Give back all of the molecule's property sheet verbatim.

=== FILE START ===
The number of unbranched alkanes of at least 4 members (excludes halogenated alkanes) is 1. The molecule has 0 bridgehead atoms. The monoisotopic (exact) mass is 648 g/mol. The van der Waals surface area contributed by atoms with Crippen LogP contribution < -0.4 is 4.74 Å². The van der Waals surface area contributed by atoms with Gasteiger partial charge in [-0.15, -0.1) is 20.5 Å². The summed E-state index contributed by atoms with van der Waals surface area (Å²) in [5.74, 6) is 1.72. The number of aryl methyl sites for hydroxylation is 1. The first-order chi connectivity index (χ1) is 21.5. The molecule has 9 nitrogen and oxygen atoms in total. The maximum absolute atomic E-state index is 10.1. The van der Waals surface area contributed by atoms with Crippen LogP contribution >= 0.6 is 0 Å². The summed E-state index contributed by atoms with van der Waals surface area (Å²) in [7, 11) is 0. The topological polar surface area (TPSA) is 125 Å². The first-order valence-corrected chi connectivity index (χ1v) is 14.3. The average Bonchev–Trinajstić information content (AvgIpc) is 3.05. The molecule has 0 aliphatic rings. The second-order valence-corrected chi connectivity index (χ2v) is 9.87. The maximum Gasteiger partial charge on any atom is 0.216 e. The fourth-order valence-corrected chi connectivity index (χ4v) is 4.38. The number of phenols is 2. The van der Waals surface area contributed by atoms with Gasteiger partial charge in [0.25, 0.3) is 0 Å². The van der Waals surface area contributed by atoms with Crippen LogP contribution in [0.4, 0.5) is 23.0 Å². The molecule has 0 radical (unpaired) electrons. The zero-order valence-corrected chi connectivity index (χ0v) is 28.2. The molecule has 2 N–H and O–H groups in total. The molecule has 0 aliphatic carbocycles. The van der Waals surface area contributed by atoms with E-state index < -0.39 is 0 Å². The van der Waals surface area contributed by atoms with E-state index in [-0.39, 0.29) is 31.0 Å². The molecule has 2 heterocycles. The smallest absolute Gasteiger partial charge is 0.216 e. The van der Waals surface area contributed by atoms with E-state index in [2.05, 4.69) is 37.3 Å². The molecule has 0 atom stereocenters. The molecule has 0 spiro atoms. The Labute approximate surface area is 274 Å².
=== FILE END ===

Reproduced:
The number of unbranched alkanes of at least 4 members (excludes halogenated alkanes) is 1. The molecule has 0 bridgehead atoms. The monoisotopic (exact) mass is 648 g/mol. The van der Waals surface area contributed by atoms with Crippen LogP contribution < -0.4 is 4.74 Å². The van der Waals surface area contributed by atoms with Gasteiger partial charge in [-0.15, -0.1) is 20.5 Å². The summed E-state index contributed by atoms with van der Waals surface area (Å²) in [5.74, 6) is 1.72. The number of aryl methyl sites for hydroxylation is 1. The first-order chi connectivity index (χ1) is 21.5. The molecule has 9 nitrogen and oxygen atoms in total. The maximum absolute atomic E-state index is 10.1. The van der Waals surface area contributed by atoms with Crippen LogP contribution >= 0.6 is 0 Å². The summed E-state index contributed by atoms with van der Waals surface area (Å²) in [7, 11) is 0. The topological polar surface area (TPSA) is 125 Å². The first-order valence-corrected chi connectivity index (χ1v) is 14.3. The average Bonchev–Trinajstić information content (AvgIpc) is 3.05. The molecule has 0 aliphatic rings. The second-order valence-corrected chi connectivity index (χ2v) is 9.87. The maximum Gasteiger partial charge on any atom is 0.216 e. The fourth-order valence-corrected chi connectivity index (χ4v) is 4.38. The number of phenols is 2. The van der Waals surface area contributed by atoms with Gasteiger partial charge in [0.25, 0.3) is 0 Å². The van der Waals surface area contributed by atoms with Crippen LogP contribution in [0.4, 0.5) is 23.0 Å². The molecule has 0 radical (unpaired) electrons. The zero-order valence-corrected chi connectivity index (χ0v) is 28.2. The molecule has 2 N–H and O–H groups in total. The molecule has 0 aliphatic carbocycles. The van der Waals surface area contributed by atoms with E-state index < -0.39 is 0 Å². The van der Waals surface area contributed by atoms with E-state index in [-0.39, 0.29) is 31.0 Å². The molecule has 2 heterocycles. The smallest absolute Gasteiger partial charge is 0.216 e. The van der Waals surface area contributed by atoms with E-state index in [2.05, 4.69) is 37.3 Å². The molecule has 0 atom stereocenters. The molecule has 0 spiro atoms. The Labute approximate surface area is 274 Å².